I’ve been spending quite a bit of time recently (in a professional capacity) travelling around the country doing some field research in the area of community service delivery.
Although Mr. Cameron will say that the “Big Society” is all his idea (or if it fails, Steve Hilton’s), community supported services have been delivered by talented and dedicated people for a long, long time beneath everyone’s radar and with only limited support from any central or local government agency.
I could go on forever about the current situation and how the government’s focus on trying to build new capacity by selling the idea of volunteering to the masses is missing the point that there is already huge amounts of effort already being expended – and making a hugely positive impact. Well they would be if they weren’t being completely choked by the current funding environment (or lack thereof). Indeed if the government spent a little more time directing local authorities to use their newly decentralised powers to support the local initiatives that are already in place and delivering valuable and well needed services, then the Big Society (which I believe is a great idea that is worth supporting) may actually have a chance.
Don’t get me wrong – I do think that there are still a huge number of efficiency savings that can be made but I don’t think that this is best achieved by stopping all funding to everyone, which is effectively what has happened whether it was the intention or not. There is definitely something wrong with the current implementation strategy – and it needs to be fixed. Quickly!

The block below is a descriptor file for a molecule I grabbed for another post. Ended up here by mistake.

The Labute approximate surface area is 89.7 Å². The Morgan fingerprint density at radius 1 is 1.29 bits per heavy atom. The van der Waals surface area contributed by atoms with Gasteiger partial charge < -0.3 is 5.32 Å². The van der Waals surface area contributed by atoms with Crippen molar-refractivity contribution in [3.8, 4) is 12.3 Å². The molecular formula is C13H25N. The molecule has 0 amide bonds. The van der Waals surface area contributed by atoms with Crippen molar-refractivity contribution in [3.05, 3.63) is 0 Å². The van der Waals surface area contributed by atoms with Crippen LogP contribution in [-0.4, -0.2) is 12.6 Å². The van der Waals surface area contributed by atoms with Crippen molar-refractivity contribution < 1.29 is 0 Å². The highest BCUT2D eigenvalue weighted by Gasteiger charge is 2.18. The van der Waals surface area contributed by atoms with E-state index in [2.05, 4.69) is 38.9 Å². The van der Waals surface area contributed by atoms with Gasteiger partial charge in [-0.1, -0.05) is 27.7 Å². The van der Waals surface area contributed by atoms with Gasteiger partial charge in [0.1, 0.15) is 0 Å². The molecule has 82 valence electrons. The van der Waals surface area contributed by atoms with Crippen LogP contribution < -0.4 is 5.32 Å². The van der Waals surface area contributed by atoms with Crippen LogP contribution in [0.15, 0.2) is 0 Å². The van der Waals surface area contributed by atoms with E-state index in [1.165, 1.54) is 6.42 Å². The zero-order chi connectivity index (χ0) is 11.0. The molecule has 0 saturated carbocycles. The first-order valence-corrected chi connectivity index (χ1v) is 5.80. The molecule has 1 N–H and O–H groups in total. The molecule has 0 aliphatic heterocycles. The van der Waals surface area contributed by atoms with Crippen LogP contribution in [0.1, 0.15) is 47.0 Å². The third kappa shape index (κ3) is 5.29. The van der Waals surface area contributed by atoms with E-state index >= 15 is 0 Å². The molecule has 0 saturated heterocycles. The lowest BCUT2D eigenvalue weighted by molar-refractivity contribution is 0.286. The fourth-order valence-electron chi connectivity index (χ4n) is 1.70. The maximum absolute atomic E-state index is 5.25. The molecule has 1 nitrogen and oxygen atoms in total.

Rant over for now… the purpose of this post is to draw your attention to some outputs from some of these Big Society initiatives that are already in place. I have over the past couple of weeks been to a number of local community centres that support mental health issues in different parts of the country. In every location there is one thing that strikes you – and that is the amount of artwork that adorns the walls throughout the communal areas. And it is not only the quantity of art – but also the quality. Some of it, like these two pieces pictured here from Sevenoaks (artist unknown – which is a real shame) and Manchester have both been created by people with serious mental health issues not currently being directly supported in any way by the local authorities but instead dependent on the voluntary sector organisations (in this case Mind and St.Lukes).
I think both works have real value in their own right – and it is satisfying to know that the process of developing them is also aiding the artist directly in terms of managing their own health issues. Truly inspirational!